The Training Ship “Wellesley” at North Shields 1868-1914

Recently I curated an exhibition about the Training Ship Wellesley for Segedunum Roman Fort and Museum, School Ship on the Tyne – The Training Ship Wellesley at North Shields 1868 – 1914.

The exhibition was timed to mark the centenary of Wellesley being destroyed by fire, March 11th 1914 and runs from 3rd April – 13th July 2014.

The driving force behind having a training ship on the Tyne was James Hall, a local shipowner. Hall was worried about declining numbers of British seamen aboard the nation’s merchant ships, but he was also a social reformer with concerns about the links between poverty and crime. He proposed that a ship be brought to the Tyne and an Industrial School be established aboard. The Industrial Schools Act of 1866 had given magistrates the power to send to a certified industrial school any destitute child under 14 years.

Boy on joining

Boy on joining

James Hall saw this as an opportunity both to help neglected boys and ensure a steady supply of British seamen to the merchant fleet.

 

James Hall, shipowner and philanthropist of Tynemouth

James Hall in a portrait painted after his death by Thomas Eyre Macklin 1906 TWCMS : 2013.533

 

 

 

 

 

 

 

 

 

 

The former 74 gun ship HMS Cornwall was acquired and brought to the Tyne. The ship was moored opposite Coble Dene, North Shields and on July 30th 1868 she was inaugurated as the training ship Wellesley.

The inauguration of the first Wellesley July 1868

The inauguration of the first Wellesley, July 1868

 

 

 

 

 

 

 

In 1873 HMS Boscawen replaced the old Wellesley and took on the Wellesley name. She was still at the Coble Dene mooring when the nearby Albert Edward Dock opened in 1874, but soon after she was moved to a mooring off the North Shields Fish Quay. Most likely her presence moored close to the entrance of Albert Edward Dock was a hazard for ships entering or leaving the dock.

River scene c1880 with Wellesley moored off Coble Dene, North Shields in a watercolour by B B Hemy.

River scene c1880 with the second Wellesley moored off Coble Dene, North Shields in a watercolour by B B Hemy. TWCMS : G7299 South Shields Museum

 

 

 

 

 

 

 

View of the Tyne featuring Wellesley at her mooring off Coble Dene. Watercolour by T M Hemy d1881

View of the Tyne featuring Wellesley at her mooring off Coble Dene. Watercolour by T M Hemy 1881 TWCMS : G5014 Shipley Art Gallery

 

 

 

 

 

 

There was an expectation that many boys would go on to a life at sea, but Wellesley was primarily an Industrial School. Seamanship skills were taught, but schooling, and what we would call work experience, were given a higher priority.

 

Boys in a practical seamanship class

Boys in a practical seamanship class

Boys received an education that was comparable to that which they would have received in an ordinary school. There were examinations every year and boys received a grade just as they would have done ashore.

Shoemaker boys at work

Shoemaker boys at work

In 1906 Wellesley sent 69 boys to sea in British merchant ships and 2 boys to foreign vessels.

Boy ready for sea

Boy ready for sea

 

 

 

 

 

 

 

 

E J Hatfield – Wellesley boy 1912-1916

E J Hatfield was brought to Wellesley from a children’s home in Meriden, Worcestershire aged 12. He seems to have thrived on the ship and was trained as a tailor. He was on the Wellesley when she caught fire in March 1914. In 1916 he left the school and joined the oil tanker ss Massasoit as an ordinary seaman and signal boy. He was still in the Merchant Navy at the end of the First World War, by then an Able Seaman who was beginning to make a success of his life.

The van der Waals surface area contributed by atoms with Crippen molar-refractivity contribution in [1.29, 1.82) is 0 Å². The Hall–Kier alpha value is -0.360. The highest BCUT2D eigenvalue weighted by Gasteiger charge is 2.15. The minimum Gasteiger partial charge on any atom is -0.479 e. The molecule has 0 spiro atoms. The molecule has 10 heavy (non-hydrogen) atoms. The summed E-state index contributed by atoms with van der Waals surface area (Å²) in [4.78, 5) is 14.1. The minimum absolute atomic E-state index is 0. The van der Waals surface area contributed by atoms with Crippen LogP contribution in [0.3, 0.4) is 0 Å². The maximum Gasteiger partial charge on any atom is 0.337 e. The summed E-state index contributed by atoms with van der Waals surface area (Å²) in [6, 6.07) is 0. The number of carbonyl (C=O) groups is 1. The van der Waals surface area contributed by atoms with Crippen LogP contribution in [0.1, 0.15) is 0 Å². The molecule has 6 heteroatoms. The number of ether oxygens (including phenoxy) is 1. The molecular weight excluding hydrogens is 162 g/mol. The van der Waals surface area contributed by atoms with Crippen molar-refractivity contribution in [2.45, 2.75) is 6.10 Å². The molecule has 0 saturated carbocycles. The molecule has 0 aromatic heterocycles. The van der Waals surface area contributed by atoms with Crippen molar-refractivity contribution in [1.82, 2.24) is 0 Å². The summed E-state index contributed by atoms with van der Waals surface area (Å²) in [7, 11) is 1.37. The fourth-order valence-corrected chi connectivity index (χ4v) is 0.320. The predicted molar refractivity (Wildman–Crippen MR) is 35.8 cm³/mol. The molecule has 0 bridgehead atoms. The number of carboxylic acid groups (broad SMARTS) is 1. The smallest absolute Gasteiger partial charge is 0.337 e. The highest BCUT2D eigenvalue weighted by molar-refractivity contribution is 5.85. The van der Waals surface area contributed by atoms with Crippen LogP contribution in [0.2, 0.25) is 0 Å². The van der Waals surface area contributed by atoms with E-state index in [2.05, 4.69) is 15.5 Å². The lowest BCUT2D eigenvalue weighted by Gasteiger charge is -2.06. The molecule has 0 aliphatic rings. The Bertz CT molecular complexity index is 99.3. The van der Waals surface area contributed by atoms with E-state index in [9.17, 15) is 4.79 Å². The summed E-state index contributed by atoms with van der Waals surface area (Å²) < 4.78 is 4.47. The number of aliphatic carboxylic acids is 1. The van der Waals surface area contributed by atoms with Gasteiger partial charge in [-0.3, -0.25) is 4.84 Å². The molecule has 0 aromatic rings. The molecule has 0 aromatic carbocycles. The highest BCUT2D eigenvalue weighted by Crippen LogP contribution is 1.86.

Wellesley boy EJ Hatfield’s first ship, the oil tanker ss Massasoit, which he joined in 1916

Wellesley boy EJ Hatfield’s first ship, the oil tanker ss Massasoit, which he joined in 1916. TWCMS : G8017G

 

 

 

 

 

 

A key figure in Hatfield’s life was the tailor master aboard the Wellesley, Mr Warnly. Hatfield was probably partly chosen to be a tailor boy because of his small stature, but his abilities with the needle soon made him a favourite of the tailor master. When Hatfield went to sea he kept in contact with Mr Warnly by letter. After a year of correspondence the tailor master and his wife invited Hatfield to come and stay with them when he was paid off from his ship. Hatfield continued to spend most of his time at sea but at last, aged 18, the boy from the children’s home had a family and a place he could call home.

Tailor boys making clothes for all the Wellesley boys

Tailor boys making clothes for all the Wellesley boys

In 1977 the now Captain E J Hatfield was interviewed about his life aboard the Wellesley in a series of recordings lasting over three hours. These are now part of the audio collections of Discovery Museum. From the recordings we know that eventually he became a master mariner, and he was married, but apart from that we know almost nothing of his life between 1919 and 1977. Captain Hatfield’s memories of the Wellesley form the authentic ‘voice’ behind the exhibition. I found listening to the recordings fascinating, but also at times moving and sad.

“You were kitted out when you left the training ship for sea, given oilskins, but you weren’t given sea boots, so you can understand until I had (earned) enough money to buy sea boots, washing down decks and that in cold weather was pretty grim, especially (barefoot) on steel decks with the plate edges sticking up.”

Captain E J Hatfield TWCMS : 2000.6119.2)

 

 

Edward Joseph Hatfield's Merchant Navy identity card

Edward Joseph Hatfield’s C.R.10 identity card

Since the exhibition opened, a colleague, Adam Bell, has shown me how to access online copies of Merchant Navy identity cards for Hatfield. These have given us his first and middle names, Edward Joseph, and provided a black and white photograph of him taken in 1918. We also found out that he was 5 feet 5 inches tall (1.65m), had brown eyes, dark hair and a dark complexion.